The Burqa and Individual Rights: It’s Complicated
“Burqa bans” are arising throughout Europe, with France voting their approval this past Tuesday. But many are concerned that the prohibitions limit the individual rights of Muslims.
First, the garment itself limits individual rights – women’s. Second, to what extent is the burqa wearer exercising actual choice? Finally, is a ban the best way to go?
Let’s start with the question of women’s choice.
When a society’s way of seeing becomes our own – even when it harms us – the belief is “internalized.” My interest in this phenomenon was sparked by my upbringing. In the early years of the feminist movement women from my church were bused to various conventions to vote down things like equal pay for equal work. I spent afternoons listening to women in my church talk about keeping battered women’s shelters from opening. They were against women receiving priesthood authority, and they were for male leadership in the home.
I didn’t understand why they worked so hard to disempower themselves, their daughters, and other women. But people don’t tend to question the taken-for-granted notions of their culture. It’s simply what you do. So choice disappears.
The same phenomenon arises in other settings. Saudi women say they don’t want to vote or drive. Many 19th Century American women didn’t want the vote, either. In North Africa women defend the genital mutilations that kill and cripple them.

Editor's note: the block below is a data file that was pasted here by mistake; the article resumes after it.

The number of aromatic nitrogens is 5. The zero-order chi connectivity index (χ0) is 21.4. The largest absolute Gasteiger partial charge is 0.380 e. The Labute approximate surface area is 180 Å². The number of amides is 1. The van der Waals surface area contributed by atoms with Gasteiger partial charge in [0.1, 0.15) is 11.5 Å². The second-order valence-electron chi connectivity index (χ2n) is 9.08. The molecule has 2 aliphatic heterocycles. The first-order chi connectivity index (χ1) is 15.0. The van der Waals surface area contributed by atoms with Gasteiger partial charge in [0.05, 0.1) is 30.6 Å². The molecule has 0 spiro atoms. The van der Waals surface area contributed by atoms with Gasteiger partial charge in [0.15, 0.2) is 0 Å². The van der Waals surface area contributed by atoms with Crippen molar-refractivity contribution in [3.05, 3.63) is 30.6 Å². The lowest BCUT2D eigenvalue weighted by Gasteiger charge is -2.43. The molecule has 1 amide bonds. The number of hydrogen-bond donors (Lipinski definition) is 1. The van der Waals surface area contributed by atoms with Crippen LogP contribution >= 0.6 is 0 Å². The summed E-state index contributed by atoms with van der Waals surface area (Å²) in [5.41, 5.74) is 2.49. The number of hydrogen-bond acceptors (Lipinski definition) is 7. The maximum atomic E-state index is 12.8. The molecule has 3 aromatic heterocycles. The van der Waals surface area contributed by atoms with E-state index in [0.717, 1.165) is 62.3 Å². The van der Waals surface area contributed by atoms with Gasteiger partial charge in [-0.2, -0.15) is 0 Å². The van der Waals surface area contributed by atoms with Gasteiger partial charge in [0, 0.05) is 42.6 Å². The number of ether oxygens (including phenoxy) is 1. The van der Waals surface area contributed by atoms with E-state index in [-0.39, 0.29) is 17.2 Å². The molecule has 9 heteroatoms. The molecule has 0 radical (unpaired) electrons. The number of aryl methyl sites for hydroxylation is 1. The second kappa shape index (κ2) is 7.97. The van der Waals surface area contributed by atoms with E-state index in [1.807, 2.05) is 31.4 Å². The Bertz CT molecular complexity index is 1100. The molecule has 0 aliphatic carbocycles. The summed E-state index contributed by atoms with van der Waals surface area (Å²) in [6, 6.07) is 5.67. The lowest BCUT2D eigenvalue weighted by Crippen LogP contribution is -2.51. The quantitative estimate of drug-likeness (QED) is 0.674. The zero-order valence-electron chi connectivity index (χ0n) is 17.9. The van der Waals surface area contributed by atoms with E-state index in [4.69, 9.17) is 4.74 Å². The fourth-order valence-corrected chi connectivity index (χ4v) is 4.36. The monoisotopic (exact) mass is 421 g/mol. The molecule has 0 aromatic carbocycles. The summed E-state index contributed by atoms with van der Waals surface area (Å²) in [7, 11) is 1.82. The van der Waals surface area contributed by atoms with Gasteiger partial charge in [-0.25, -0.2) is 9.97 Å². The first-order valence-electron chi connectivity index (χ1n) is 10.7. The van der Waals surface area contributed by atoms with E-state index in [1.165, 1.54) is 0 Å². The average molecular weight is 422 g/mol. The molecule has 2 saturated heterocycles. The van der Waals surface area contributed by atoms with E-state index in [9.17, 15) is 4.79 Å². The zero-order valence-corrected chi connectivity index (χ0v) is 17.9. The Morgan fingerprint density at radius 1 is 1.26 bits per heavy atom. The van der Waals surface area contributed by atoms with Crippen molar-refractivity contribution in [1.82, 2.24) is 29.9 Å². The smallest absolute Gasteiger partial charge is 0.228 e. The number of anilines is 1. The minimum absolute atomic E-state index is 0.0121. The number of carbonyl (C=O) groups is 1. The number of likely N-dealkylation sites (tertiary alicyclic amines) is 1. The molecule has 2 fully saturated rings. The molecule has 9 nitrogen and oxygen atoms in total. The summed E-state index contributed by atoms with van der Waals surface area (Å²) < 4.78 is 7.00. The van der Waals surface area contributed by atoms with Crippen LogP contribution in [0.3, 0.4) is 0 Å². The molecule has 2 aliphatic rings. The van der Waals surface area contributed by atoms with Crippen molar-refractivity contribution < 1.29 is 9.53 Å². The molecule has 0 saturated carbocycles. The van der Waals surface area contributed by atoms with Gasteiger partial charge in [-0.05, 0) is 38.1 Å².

Burqas limit women’s autonomy and power. Yet some women voluntarily don them, keeping with their culture.
Burqas – or niqabs (face coverings) – prevent wearers from gaining driver’s licenses when they are strictly worn, since identity can’t be confirmed via picture ID. When a city or village lacks public transportation it is hard to get around without a car. That makes it tough to get a job.
Even with transportation it’s not easy finding work in a facemask. The mask seems dehumanizing and eerie, as does the subjugation it represents.
But ethnocentrism is thought weightier than sexism. “Isms” that affect men seem more important than those that affect women – even when women are harmed, as when a female German judge denied a Muslim woman’s appeal for divorce, claiming that being beaten was part of her culture.
Did women have equal power to create the cultures that harm them?
Some women do resist, but feel pressured, as one of my Muslim students told me when we discussed the matter of covering.
But bans may not be the best way to deal with burqas or niqabs. Bans can backfire since people cling more tightly to their groups when they feel persecuted. As restrictions go into effect more women might actually embrace the burqas that limit them.
A better way may lie in creating conversation so that different cultures can consider a variety of perspectives. I am sure that Westerners and Muslims can learn from each other and our different ways of seeing.
Also see: Early Islam’s Feminist Air Did Women Create Burqa Culture? Cultural Relativism: Must We Be Nazis to Criticize Them? Why Are We More Offended By Racism Than Sexism?